Paper Kingdom Writer's Hall of Fame

Harlan Ellison

Harlan Ellison

Do not try to write like Harlan Ellison. Normally, it's worth trying to copy your favorite authors. You fail every time, but in trying to capture something of their style, you stumble upon your own, and you grow as a writer. But when you approach Ellison's massive catalog, the stories you encounter first are usually the ones that made him most famous: the experimental pieces. These stories have physical aspects to them that immediately catch the eye and scream to the reader, "I AM NOT LIKE ANYONE ELSE!" The type font shifts, words collide on the page, the margins shrink and grow, ink bubbles represent the thought of a computer or an ethereal soul lost between worlds. In one story, you have to turn the book sideways to read it, then on the next page, words spiral out from the center, level off into a horizontal line, only to be clipped short by the edge of the paper.

Don't try this at home. You will only end with experiments in typography. And you will have learned nothing.


"The Deathbird" contains sections written in the form of exam questions. These sections could be dropped from the story without changing the plot at all. But they're really neat, aren't they? They make you want to try something like that. How about interjecting passages into your story supposedly written by a critic analyzing the story itself? Or a sort of writer's commentary in which the author explains what inspired his narrative.

You're missing the point. The heart of "The Deathbird" is the section entitled "Abu." It's about Ellison's dog, named Abu, and how Ellison took the dying dog to the vet and held him as he was put to sleep. It's sad, and it has nothing to do with the actual plot, which is a re-imagining of the Genesis story with the snake recast as the good guy. But the side story of Abu is actually the core of the whole story. It came first. Ellison lived it. He had a wonderful friend who lived with him for years then got sick and died in his arms. Ellison built the story around that moment, lending his real emotions to fictional characters. When we read "The Deathbird" for the first time, we're immediately taken with the style. But style does not make a story.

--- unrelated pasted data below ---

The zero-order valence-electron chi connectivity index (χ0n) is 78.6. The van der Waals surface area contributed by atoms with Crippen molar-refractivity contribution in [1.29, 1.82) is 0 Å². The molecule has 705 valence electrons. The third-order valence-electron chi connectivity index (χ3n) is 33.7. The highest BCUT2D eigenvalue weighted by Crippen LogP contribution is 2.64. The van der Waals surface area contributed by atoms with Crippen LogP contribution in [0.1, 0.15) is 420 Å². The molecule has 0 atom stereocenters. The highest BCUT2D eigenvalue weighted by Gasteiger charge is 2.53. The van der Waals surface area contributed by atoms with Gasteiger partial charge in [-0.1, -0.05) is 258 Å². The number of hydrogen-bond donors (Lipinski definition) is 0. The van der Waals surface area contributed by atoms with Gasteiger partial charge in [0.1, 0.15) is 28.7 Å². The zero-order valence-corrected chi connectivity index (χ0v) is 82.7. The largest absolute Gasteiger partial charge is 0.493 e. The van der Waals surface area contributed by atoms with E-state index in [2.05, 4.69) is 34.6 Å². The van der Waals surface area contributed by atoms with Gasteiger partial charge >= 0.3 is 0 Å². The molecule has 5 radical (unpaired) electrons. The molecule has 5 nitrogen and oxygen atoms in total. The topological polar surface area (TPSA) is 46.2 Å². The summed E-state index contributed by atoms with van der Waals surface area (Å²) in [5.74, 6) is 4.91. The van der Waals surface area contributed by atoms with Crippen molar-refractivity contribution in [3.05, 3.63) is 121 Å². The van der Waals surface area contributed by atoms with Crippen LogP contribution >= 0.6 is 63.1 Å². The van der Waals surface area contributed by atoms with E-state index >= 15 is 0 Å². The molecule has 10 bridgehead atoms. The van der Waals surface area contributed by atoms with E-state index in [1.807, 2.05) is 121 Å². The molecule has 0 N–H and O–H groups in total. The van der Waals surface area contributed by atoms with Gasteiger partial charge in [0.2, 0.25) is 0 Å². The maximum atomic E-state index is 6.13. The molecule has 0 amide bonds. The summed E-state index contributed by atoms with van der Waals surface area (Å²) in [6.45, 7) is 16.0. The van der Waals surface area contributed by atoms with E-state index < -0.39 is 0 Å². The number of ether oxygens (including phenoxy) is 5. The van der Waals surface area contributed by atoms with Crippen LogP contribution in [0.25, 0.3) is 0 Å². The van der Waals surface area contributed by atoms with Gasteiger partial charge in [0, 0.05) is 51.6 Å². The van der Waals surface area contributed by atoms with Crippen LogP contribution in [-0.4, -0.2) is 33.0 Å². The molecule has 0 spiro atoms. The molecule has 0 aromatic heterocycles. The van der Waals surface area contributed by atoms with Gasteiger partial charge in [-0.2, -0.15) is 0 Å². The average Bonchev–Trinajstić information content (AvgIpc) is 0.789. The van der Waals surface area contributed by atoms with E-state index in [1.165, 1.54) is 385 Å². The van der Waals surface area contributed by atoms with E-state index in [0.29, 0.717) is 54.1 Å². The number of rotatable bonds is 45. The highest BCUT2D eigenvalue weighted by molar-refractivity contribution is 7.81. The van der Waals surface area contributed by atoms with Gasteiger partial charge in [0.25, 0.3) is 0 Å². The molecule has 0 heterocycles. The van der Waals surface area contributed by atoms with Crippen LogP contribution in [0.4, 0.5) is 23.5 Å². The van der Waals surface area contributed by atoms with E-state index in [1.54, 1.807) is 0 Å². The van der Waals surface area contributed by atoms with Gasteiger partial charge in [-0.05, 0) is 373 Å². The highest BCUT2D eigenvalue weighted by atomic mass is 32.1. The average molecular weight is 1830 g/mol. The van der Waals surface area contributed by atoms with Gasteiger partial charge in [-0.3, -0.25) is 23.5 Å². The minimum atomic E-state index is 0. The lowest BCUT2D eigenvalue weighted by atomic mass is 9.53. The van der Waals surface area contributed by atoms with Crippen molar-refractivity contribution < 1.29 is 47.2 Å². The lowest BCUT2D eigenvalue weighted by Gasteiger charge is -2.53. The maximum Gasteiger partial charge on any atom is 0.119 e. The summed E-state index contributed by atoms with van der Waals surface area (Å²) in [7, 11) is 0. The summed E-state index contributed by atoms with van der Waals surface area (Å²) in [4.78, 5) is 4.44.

Let's look at another Ellison classic. "'Repent, Harlequin!' Said the Ticktockman." According to the author himself, this is the single most reprinted story in the English language. I'm not going to argue with that. It's a brave story, starting with a nearly page-long quote from Thoreau's "Civil Disobedience," employing a voice that seems to be in love with itself, starting in the middle and working its way to the beginning, changing fonts in one section to indicate different speakers, and making a direct allusion to 1984 near the end to remind you that this is a parable, damn it, not just a fun read. And you can't forget the jelly bean paragraph which is almost one long run-on sentence that attempts to mimic the sounds and chaos of millions of jelly beans tumbling from the sky. For me, the jelly bean paragraph is the second finest piece of prose ever written.

But all these tricks would mean nothing if the story had no soul. It does. I'll show you were to look. In the middle of the story, the Harlequin has a conversation with his wife in which she tries to convince him to stop his acts of defiance against the Powers That Be. She wants him to be normal. He tries to explain why he'll never be normal but can't express it well, and she doesn't understand. Then he tells her he'll be back at a certain time, and she lashes out. You're never on time, she says. Why do you make these promises to me when you know you won't keep them? He can't answer. What we have in the center of this science fiction tale is the timeless situation of a wife and husband out of touch, who can't understand each other and can't explain themselves. Without that scene, the Harlequin would have been a cartoon, good for a laugh, good for a message. The story would have been a smoke and mirror show with ultimately nothing to reveal. But the emotional weight of two people who can no longer see eye to eye grounds this fantasy in real life.

That is the lesson of Harlan Ellison. Start with a core of truth. When the Harlequin is questioned by the Ticktockman then degraded and ground to hopelessness, we would do well to remember Ellison's days as a protester for civil equality, his struggle for authors' rights, and the losses he must have faced at the hands of uncaring corporations who see art only as marketing campaigns. When Ellison writes of love or betrayal or hate or friendship or loss, his words are colored by his real-life experiences. Feel free to embellish your story with aliens or time travel or alternate realities, but always start with a core of truth.

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